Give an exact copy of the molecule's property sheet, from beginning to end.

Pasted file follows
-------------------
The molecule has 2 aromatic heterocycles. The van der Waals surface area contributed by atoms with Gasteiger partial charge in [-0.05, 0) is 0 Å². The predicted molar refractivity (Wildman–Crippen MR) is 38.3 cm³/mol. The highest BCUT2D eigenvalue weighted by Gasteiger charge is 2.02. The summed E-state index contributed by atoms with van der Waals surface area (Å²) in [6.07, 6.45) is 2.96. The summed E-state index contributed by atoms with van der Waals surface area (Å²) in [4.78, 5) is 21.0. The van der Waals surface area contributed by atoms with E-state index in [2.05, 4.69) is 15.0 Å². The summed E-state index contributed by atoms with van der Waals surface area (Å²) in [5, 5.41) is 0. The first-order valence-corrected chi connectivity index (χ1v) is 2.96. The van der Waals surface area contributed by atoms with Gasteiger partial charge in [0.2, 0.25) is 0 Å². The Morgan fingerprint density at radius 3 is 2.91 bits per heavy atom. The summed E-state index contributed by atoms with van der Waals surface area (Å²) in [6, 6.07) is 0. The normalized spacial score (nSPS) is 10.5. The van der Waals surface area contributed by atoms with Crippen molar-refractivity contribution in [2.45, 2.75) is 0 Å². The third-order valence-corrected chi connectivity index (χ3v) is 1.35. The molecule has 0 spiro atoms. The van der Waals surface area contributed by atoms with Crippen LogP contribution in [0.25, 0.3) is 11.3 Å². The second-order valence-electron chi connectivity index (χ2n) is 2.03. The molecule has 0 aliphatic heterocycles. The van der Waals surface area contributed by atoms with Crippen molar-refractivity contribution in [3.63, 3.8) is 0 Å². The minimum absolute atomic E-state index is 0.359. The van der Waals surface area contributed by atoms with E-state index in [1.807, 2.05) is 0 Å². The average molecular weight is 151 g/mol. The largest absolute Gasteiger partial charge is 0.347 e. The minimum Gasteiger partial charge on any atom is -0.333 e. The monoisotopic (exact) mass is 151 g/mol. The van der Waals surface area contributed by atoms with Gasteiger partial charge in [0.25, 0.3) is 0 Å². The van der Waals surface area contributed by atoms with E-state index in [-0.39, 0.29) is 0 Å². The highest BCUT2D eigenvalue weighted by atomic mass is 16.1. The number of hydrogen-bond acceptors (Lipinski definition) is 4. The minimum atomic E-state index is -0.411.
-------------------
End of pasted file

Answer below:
The molecule has 2 aromatic heterocycles. The van der Waals surface area contributed by atoms with Gasteiger partial charge in [-0.05, 0) is 0 Å². The predicted molar refractivity (Wildman–Crippen MR) is 38.3 cm³/mol. The highest BCUT2D eigenvalue weighted by Gasteiger charge is 2.02. The summed E-state index contributed by atoms with van der Waals surface area (Å²) in [6.07, 6.45) is 2.96. The summed E-state index contributed by atoms with van der Waals surface area (Å²) in [4.78, 5) is 21.0. The van der Waals surface area contributed by atoms with E-state index in [2.05, 4.69) is 15.0 Å². The summed E-state index contributed by atoms with van der Waals surface area (Å²) in [5, 5.41) is 0. The first-order valence-corrected chi connectivity index (χ1v) is 2.96. The van der Waals surface area contributed by atoms with Gasteiger partial charge in [0.2, 0.25) is 0 Å². The Morgan fingerprint density at radius 3 is 2.91 bits per heavy atom. The summed E-state index contributed by atoms with van der Waals surface area (Å²) in [6, 6.07) is 0. The normalized spacial score (nSPS) is 10.5. The van der Waals surface area contributed by atoms with Crippen molar-refractivity contribution in [2.45, 2.75) is 0 Å². The third-order valence-corrected chi connectivity index (χ3v) is 1.35. The molecule has 0 spiro atoms. The van der Waals surface area contributed by atoms with Crippen LogP contribution in [0.25, 0.3) is 11.3 Å². The second-order valence-electron chi connectivity index (χ2n) is 2.03. The molecule has 0 aliphatic heterocycles. The van der Waals surface area contributed by atoms with Crippen molar-refractivity contribution in [3.63, 3.8) is 0 Å². The minimum absolute atomic E-state index is 0.359. The van der Waals surface area contributed by atoms with E-state index in [1.807, 2.05) is 0 Å². The average molecular weight is 151 g/mol. The largest absolute Gasteiger partial charge is 0.347 e. The minimum Gasteiger partial charge on any atom is -0.333 e. The monoisotopic (exact) mass is 151 g/mol. The van der Waals surface area contributed by atoms with Gasteiger partial charge in [0.25, 0.3) is 0 Å². The van der Waals surface area contributed by atoms with E-state index in [-0.39, 0.29) is 0 Å². The highest BCUT2D eigenvalue weighted by atomic mass is 16.1. The number of hydrogen-bond acceptors (Lipinski definition) is 4. The minimum atomic E-state index is -0.411.